Labour now part of the energy problem
A simple case study shows how Tory and now, it appears, Labour, free market ideology has enriched private corporations at the public’s expense. Since the onset of oil and gas production, Norway has generated £386 billion more than the UK in tax revenues, even though the UK produced more oil. With this windfall Norway created the world’s largest sovereign wealth fund while the UK squandered Scotland’s oil and gas revenues on tax cuts and privatisation of national assets. It gave Big Oil a tax cut in 2015 then a year later eliminated the tax completely. If this isn’t gross mismanagement of a public resource, I don’t know what is.
Holyrood doesn’t control energy prices and its limited borrowing powers keep it from generating the financial support people will need as energy prices soar. Creating a national energy company to provide affordable energy will only happen once we are independent.
The SNP/Green Government should have a single aim – to extricate Scotland from the UK.
Leah Gunn Barrett, Edinburgh
It was striking to note Jackie Baillie MSP, Scottish Labour’s deputy leader, claim that Labour cannot return to power at Westminster without a revival in Scotland.
Since the general election of 1945 there have been only two elections where the return of Labour MPs in Scotland has been essential to the return of a Labour government.
In the 1964 general eection, Harold Wilson became Prime Minister after defeating Conservative Alec Douglas-Hume, securing an overall majority of four, and in February 1974 he defeated incumbent Prime Minister, Ted Heath, by a mere three seats.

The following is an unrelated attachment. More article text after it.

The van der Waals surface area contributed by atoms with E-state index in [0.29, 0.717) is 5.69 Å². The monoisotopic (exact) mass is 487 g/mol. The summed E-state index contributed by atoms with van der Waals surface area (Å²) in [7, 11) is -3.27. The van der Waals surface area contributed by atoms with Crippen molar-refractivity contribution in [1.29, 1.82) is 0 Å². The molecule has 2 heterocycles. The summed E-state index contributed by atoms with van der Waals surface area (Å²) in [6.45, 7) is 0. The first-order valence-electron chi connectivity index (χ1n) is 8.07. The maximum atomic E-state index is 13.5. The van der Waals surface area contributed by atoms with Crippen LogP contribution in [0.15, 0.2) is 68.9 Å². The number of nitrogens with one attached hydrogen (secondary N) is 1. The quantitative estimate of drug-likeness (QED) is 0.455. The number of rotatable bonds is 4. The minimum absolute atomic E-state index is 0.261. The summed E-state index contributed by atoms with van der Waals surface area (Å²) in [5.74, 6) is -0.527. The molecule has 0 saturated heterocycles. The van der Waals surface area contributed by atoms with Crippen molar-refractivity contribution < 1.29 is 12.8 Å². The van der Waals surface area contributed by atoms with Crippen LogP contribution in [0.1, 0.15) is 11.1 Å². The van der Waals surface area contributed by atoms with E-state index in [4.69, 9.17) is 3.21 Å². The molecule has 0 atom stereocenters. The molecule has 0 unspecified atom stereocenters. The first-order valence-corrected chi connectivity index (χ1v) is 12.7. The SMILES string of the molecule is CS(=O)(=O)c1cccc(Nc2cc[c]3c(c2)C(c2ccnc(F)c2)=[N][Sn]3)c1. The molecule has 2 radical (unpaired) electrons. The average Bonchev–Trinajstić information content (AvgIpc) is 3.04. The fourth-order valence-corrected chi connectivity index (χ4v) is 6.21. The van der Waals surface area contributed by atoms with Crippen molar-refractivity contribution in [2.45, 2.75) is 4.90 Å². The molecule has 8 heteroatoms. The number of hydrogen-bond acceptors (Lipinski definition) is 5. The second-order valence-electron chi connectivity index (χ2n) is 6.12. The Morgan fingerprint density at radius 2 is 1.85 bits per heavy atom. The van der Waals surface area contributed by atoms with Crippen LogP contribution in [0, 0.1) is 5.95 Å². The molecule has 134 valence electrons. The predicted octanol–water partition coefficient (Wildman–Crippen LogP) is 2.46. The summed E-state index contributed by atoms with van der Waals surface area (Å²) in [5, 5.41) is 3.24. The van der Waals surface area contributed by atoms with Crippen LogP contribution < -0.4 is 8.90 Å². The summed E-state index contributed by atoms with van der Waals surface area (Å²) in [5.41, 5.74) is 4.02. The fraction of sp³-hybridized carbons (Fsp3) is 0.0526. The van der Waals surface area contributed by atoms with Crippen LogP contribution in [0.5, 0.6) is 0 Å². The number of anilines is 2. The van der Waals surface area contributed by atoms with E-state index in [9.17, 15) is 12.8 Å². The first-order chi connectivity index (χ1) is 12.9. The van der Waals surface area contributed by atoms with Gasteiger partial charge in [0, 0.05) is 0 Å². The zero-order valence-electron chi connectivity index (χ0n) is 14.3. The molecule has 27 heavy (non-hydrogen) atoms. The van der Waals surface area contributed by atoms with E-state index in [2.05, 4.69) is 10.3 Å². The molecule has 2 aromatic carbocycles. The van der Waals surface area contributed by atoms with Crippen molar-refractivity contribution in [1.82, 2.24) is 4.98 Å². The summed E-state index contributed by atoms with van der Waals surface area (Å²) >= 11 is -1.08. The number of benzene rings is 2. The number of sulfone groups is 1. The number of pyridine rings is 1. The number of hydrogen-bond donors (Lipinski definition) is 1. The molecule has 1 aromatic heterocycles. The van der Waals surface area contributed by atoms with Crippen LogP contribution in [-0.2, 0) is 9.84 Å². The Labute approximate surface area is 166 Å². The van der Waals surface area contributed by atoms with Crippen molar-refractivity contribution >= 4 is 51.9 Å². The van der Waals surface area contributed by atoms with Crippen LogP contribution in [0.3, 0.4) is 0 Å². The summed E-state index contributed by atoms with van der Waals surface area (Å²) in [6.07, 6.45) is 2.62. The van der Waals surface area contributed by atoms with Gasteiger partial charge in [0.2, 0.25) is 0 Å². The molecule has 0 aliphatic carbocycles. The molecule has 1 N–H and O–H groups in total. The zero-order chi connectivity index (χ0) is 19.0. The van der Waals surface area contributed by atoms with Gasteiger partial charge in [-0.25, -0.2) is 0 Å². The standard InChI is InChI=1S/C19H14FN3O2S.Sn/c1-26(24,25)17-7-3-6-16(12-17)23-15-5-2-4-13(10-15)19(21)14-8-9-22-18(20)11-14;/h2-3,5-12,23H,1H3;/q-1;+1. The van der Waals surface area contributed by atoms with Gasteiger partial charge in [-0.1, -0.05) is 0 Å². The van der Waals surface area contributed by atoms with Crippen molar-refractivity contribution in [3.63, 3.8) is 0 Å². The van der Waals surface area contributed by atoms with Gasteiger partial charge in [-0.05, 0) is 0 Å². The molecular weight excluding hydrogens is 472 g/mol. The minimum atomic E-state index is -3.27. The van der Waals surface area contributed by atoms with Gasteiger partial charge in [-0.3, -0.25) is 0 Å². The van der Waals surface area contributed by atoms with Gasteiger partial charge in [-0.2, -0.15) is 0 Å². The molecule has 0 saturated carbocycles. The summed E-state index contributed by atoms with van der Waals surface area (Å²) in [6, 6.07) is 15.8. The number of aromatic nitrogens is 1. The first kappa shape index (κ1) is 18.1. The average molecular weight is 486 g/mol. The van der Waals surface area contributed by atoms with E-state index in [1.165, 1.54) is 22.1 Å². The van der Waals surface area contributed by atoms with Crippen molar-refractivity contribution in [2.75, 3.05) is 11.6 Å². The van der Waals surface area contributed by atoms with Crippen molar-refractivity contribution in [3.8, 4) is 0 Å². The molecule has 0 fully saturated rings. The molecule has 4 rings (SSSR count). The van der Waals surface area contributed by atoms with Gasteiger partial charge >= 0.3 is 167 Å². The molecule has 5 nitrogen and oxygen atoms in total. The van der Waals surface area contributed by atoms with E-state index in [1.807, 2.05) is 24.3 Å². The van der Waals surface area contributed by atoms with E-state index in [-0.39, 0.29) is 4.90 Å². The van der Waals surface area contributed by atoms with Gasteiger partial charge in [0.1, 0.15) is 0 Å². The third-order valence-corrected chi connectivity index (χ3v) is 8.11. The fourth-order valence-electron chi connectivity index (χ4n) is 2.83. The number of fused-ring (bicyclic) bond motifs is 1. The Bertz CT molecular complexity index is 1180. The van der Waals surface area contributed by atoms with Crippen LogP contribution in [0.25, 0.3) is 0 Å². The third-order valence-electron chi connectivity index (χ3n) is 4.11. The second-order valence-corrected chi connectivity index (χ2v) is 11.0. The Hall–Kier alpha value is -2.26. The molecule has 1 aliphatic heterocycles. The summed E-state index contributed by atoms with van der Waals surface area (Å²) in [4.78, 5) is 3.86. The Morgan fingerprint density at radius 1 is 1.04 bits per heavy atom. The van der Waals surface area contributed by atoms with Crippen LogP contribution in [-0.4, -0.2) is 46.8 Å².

Alex Orr, Edinburgh
The ‘B’ word
We are fretting about the causes of our present food and fuel supply crisis, with ministers and newspapers saying it is an international problem, that we are not the only ones, that it is Covid, that it is just about anything but themselves and the altar on which we have all been sacrificed.
Now we have got control of our borders, we don't have to employ under-paid foreigners to do the dirty work that actually most Brits are not the slightest bit interested in, unless perhaps if they are paid a great deal more. I know that if we haven't got enough truck drivers – it must be because we haven't been trying hard enough to recruit British drivers, never mind that the working conditions and incentives are so poor that this is not surprising.
I know that we are all looking forward to higher prices for the food that we don't want to pick and which has been rotting in the fields, because, after all, though the Home Office is led by a second-generation immigrant, and the Secretary of State for Business, Energy and Industrial Strategy is himself a second-generation immigrant, we certainly don't want any more of them.
Brexit is the cause that dare not speak its name.
Trevor Rigg, Edinburgh